I'm not talking about the $1.37 billion deal that the ratings agency made with the government Feb. 3 over its role in the financial crisis. That's a big check to write, but the executives didn't issue it from their personal accounts. They didn't even chip in.
It's the actions against S&P and one of its former executives in late January that actually left a mark. In a $77 million settlement with the Securities and Exchange Commission and other regulators over post-crisis violations, S&P had to do more than write a check.
It agreed to a one-year ban from rating a segment of the commercial mortgage-backed securities market. And in a related SEC action that really got people's attention, Barbara Duka, the former co-head of S&P's commercial mortgage group, was accused of fraud in an administrative action. The case is now tied up in the courts.
Finally, a case involving a firm we've all heard of where an actual person was named. A boss, even.
Why don't we see more of that in enforcement cases against financial firms?
Settlements are typically made with the firm, not with the people running it. Indeed, that's what happened when the Justice Department, 19 state attorneys general and the District of Columbia settled with the ratings agency in the case on Feb. 3.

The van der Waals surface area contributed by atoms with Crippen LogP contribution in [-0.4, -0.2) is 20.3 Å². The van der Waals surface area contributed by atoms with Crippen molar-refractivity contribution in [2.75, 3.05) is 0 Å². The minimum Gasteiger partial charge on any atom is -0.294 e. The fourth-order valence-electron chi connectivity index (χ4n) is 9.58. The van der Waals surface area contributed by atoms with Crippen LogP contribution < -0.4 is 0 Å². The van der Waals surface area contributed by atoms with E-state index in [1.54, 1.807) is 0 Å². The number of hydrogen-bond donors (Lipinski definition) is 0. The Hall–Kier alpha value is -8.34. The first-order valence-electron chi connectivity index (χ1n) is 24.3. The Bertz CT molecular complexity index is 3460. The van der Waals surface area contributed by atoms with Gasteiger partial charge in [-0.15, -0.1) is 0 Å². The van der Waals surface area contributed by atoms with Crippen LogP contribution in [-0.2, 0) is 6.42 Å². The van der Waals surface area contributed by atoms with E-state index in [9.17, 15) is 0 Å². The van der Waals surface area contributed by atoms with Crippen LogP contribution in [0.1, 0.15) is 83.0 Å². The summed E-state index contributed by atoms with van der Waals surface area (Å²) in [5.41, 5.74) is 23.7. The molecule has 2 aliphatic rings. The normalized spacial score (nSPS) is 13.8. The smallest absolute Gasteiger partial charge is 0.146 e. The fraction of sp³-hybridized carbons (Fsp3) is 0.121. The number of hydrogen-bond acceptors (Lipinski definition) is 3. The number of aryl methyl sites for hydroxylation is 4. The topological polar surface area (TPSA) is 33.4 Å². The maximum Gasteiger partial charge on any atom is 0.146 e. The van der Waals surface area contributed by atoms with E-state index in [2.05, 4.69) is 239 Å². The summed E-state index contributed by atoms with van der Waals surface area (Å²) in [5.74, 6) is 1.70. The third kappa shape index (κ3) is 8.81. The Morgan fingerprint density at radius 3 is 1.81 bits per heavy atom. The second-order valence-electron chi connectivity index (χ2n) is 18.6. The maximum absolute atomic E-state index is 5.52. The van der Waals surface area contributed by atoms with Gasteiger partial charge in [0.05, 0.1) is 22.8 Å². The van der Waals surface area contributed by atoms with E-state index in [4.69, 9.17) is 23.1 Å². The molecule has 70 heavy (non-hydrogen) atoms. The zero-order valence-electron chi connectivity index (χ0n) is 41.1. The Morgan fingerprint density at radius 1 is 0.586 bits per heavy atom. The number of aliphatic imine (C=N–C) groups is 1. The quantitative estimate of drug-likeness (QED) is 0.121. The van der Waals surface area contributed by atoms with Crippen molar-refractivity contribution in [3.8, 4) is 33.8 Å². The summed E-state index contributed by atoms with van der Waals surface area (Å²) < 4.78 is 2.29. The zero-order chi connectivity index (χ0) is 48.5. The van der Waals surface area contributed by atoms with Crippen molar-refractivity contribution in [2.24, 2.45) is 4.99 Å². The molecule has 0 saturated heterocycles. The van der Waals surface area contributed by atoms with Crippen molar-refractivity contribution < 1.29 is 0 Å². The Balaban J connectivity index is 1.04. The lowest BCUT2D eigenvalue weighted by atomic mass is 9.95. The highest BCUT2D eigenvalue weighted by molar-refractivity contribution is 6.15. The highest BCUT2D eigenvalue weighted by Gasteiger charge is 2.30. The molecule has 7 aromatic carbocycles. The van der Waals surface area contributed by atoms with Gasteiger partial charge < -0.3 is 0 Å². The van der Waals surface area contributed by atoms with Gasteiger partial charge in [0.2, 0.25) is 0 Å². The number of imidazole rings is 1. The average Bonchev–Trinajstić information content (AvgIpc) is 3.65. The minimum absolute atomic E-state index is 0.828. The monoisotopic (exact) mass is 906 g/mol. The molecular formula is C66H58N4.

Weird as it sounds, there are incentives for regulators to charge firms, but not people. Banks will settle for bigger amounts if executives get a pass, which leaves management with a clean record and lets regulators take a bow for negotiating colossal deals. Then there's the cultural thing.
"It's very much a question of 'Are you in the club?'" said William K. Black, a law professor at University of Missouri and former senior deputy chief counsel at the Office of Thrift Supervision. "Boiler room folks don't wear nice suits and don't give political contributions, and they're never going to give you a job offer you would accept."
Thus, we wind up with a system that favors punishments that don't hurt over those that do -- for big firms, anyway. Allegations against CEOs, dismissal of rainmakers and temporary shutdowns of businesses all hurt. But fines? Shareholders pay those things.